Malaysia on Thursday decided to keep a school literature text which has sparked anger among the ethnic Indian minority over references to the caste system which they said were racially insensitive.
The Malay-language novel, "Interlok", has prompted angry protests and the arrest of nine activists last week after they urged the government to withdraw the book they said was offensive to the Indian community.
The book is to become compulsory literature reading for high school students in multiracial and mainly Muslim Malaysia.
The government has set up a special panel to review the novel and decided Thursday that "Interlok" would remain as a text but would make amendments to several aspects considered sensitive by the Indian community.
"The decision to continue using the novel, with amendments so as not to hurt the feelings of the Indian community, is the best solution," Deputy Prime Minister Muhyiddin Yassin said according to state media.
Muhyiddin, who is also the education minister, said another panel comprising linguists and academicians would be set up to decide on the amendments.
Deputy Education Minister Wee Ka Siong told AFP there were no immediate details available on which parts would be amended.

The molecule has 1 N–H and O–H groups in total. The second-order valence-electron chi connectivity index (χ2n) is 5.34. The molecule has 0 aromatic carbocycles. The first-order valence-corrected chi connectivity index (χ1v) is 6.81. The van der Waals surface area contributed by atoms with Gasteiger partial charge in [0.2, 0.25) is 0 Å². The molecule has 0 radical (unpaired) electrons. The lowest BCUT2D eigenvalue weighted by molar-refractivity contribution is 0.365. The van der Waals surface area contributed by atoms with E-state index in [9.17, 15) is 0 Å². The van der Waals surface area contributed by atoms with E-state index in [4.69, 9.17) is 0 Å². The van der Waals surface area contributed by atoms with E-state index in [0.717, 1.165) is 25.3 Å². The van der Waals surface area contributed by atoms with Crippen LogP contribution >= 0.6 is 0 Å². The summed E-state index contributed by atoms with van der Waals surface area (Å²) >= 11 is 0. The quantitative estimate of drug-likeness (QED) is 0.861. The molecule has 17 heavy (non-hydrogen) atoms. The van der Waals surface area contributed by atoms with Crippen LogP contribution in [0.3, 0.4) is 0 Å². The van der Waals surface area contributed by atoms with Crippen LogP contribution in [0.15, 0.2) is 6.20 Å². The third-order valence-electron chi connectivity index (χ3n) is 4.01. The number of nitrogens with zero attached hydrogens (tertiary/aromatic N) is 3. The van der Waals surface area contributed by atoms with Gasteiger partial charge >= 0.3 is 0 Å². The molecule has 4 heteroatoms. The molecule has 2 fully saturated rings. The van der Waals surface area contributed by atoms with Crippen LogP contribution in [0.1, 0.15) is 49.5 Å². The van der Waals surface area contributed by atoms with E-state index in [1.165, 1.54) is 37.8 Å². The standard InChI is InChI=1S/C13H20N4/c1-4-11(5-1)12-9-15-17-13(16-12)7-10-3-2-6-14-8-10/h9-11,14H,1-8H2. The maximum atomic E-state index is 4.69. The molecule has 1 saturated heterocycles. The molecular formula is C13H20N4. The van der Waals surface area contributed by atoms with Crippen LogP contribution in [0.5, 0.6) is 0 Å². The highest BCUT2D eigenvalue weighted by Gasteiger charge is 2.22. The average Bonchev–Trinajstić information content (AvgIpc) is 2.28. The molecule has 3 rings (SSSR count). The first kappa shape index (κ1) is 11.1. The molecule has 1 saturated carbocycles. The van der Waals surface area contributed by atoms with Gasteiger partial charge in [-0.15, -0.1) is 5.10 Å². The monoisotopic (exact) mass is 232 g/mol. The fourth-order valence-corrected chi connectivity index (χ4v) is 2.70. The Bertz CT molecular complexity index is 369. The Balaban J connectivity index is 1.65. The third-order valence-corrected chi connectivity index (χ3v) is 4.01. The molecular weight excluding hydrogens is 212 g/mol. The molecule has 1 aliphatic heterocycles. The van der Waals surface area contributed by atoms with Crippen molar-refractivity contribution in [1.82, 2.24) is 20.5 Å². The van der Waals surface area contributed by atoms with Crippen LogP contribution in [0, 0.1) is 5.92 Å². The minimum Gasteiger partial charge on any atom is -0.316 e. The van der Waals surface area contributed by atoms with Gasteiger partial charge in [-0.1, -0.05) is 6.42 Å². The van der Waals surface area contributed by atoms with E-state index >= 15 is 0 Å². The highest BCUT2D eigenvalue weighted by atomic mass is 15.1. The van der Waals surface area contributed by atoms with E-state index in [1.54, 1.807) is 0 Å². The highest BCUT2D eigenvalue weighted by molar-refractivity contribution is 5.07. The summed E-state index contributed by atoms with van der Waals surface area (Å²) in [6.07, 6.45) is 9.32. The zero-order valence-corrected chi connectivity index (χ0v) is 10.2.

"Interlok", written by a national laureate, covers the history of relations between of Malaysia's three main ethnic groups -- Malays, Chinese and Indians -- from the 1900s until independence in 1957.
The Malaysian Indian Congress party, the third largest component party in the ruling coalition, has called for the novel to be withdrawn or to remove the passages touching on the caste system.
The caste system divides Hindus into four main groups according to their work and social status.
Caste discrimination is banned in India but still pervades many aspects of daily life, especially outside the cities.
Ethnic Indians make up less than 10 percent of Malaysia's 28 million population and have long complained that they are disadvantaged by policies helping majority Muslim Malays.